Last year the French Open moved from May to September because of the initial coronavirus outbreak.
Only 1,000 spectators were permitted into the grounds every day and the players were kept in a secure bubble.
With the roll out of the virus, there were hopes that this year’s tournament could be better attended.
But the entire event is now under genuine threat.
“But if we are told to lockdown for two months, we will have to take the necessary measures, the worst being the outright cancellation, but I dare not imagine that.”
Schools and non-essential shops will close and a 7pm curfew comes into effect from tomorrow.
France’s infection rates are seven times higher than the UK and there has been no end date given for the lockdown.
That leaves the French Open, which is due to run from May 24 to June 7, up in the air.
“There is a total range, or almost total because I dare not imagine a 100 per cent crowd level.
“But that can start from behind closed doors to a level that will not be 100 per cent. All the options with us are ready.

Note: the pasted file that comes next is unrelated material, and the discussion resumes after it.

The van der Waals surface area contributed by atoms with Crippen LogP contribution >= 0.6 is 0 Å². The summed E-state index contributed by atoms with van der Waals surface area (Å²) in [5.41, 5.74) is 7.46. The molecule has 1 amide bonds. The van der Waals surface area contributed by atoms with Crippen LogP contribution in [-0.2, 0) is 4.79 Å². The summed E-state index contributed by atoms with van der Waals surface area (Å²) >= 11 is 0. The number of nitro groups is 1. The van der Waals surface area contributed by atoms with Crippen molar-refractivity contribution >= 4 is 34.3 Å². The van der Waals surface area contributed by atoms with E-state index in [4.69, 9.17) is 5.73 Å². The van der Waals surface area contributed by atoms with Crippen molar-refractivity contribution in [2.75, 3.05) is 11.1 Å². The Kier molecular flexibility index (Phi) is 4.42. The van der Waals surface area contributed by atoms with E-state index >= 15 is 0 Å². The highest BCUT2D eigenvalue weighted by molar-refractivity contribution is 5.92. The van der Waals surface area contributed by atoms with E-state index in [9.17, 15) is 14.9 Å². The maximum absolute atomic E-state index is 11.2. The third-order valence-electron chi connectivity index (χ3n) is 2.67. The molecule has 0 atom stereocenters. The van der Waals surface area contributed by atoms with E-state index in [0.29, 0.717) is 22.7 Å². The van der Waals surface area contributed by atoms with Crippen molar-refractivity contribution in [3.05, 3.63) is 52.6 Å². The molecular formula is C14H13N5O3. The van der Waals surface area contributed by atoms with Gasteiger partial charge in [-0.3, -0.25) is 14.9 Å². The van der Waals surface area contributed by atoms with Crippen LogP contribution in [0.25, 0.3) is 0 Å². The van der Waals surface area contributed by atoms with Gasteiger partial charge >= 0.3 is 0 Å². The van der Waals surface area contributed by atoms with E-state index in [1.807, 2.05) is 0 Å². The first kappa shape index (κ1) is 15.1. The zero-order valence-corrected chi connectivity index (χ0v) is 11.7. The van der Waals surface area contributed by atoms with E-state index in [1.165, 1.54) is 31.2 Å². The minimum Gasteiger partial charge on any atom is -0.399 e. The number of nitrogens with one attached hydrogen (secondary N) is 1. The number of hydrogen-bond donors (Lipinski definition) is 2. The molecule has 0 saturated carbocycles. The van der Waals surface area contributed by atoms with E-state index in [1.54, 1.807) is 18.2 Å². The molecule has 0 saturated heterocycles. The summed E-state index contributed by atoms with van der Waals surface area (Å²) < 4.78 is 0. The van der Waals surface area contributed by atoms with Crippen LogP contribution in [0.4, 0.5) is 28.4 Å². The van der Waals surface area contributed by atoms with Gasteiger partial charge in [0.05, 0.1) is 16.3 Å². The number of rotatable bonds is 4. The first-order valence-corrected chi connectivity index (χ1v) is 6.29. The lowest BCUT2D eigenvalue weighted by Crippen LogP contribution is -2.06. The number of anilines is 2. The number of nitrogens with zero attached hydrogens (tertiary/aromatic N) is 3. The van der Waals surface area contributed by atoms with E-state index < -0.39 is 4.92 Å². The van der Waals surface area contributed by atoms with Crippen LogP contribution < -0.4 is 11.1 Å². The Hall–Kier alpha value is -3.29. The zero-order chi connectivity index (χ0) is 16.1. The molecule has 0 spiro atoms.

“We meet all the players regularly and we will have to wait to see how things turn out.”
The news leaves Roger Federer’s dream hanging by a threat as the 39-year-old may not get many more chances to try and beat Rafael Nadal on clay.
No tennis player has ever been as dominant on one surface as Nadal has clay, with the Spaniard racking up 13 of his 20 Majors in the French capital.
Federer had a three-year absence from the French Open and when he returned in 2019 he explained that his dream was to beat Nadal on the red dirt.
He was unsuccessful on that occasion, losing a brutal semi-final to his long-term rival.
Federer is not getting any younger and this may be his last chance to try and accomplish the most difficult challenge in tennis – beating Nadal at the French Open.